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Wealth Alone Cannot Protect Vulnerable Elders

Published June 14, 2018

Wealth alone is no guarantee that older individuals will enjoy a safe and happy retirement. While Americans enjoy well-planned senior years, some older individuals live alone with no one to care for them.

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According to the U.S. Census Bureau, 28 percent of people over age 65 live alone. This number is expected to increase in the coming years.

Consider the case of Peter Knoll, a 75-year-old Manhattan millionaire who died of hypothermia last winter because he failed to pay his gas bill. Surrounded by great wealth, but isolated, advancing age overtook Knoll. He died unable to take care of himself and unable or unwilling to seek assistance from others.

Or 95-year-old Stan Lee, the recently widowed creator of the Marvel Comics empire, who is allegedly spending his final years battling with family and business associates over control of his estate.

Financial security is important. Seniors should plan for personal security as well. This means putting in place a support network and arranging one’s financial and legal affairs while still healthy enough to be fully involved in the planning process.

Here are a few tips for ensuring personal security later in life:

  1. Choose location wisely. Deciding where to live in retirement is an important decision. Considerations should include not just the cost of living, but also the quality of life in the chosen location. Does the local community have support for seniors — such as social services for older persons, public transportation, and shopping and health care nearby? Are family members nearby?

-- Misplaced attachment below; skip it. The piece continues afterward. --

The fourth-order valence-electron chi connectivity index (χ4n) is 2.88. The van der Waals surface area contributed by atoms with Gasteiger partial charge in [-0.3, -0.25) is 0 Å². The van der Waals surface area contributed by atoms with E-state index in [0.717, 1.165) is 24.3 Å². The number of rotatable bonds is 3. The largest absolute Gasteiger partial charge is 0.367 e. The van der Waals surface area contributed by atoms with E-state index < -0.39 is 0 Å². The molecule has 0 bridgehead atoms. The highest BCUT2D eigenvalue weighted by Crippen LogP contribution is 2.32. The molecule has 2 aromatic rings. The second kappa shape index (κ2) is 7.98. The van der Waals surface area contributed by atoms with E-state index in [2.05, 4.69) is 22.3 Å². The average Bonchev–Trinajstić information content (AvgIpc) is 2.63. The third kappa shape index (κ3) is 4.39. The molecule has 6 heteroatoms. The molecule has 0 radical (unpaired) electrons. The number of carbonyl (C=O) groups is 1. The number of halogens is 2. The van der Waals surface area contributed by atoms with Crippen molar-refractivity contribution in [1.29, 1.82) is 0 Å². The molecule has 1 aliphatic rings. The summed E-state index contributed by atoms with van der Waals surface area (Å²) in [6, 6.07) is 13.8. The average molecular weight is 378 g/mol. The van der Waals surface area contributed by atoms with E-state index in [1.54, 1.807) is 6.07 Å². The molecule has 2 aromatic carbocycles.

2. Manage legal and financial affairs. It is vital that seniors take the time to get their legal affairs in order — and do so early so that they are capable of being fully involved. This means having wills, health care directives, power of attorney documents drafted and kept in a safe place. Seniors should identify as early as possible those family members or friends that can be trusted to carry out instructions.
  3. Build a social network. Seniors living alone should build a network of friends and take time to become part of their local community. These support networks can improve older individuals’ quality of life and provide critical care in times of need. Studies have shown that strong social relationships boost longevity too.
  4. Purchase with friends. Consider group living. With creative financial planning and legal assistance, it is possible for seniors to purchase a home together and provide mutual support in their later years.
  5. Take action now. It is never too early to begin end-of-life planning. The elder law attorneys of Littman Krooks have decades of experience meeting the legal needs of seniors and their families. Whether it is protecting or stretching available assets, or planning for a safe and secure retirement, we can offer the right solutions for each client’s unique situation.

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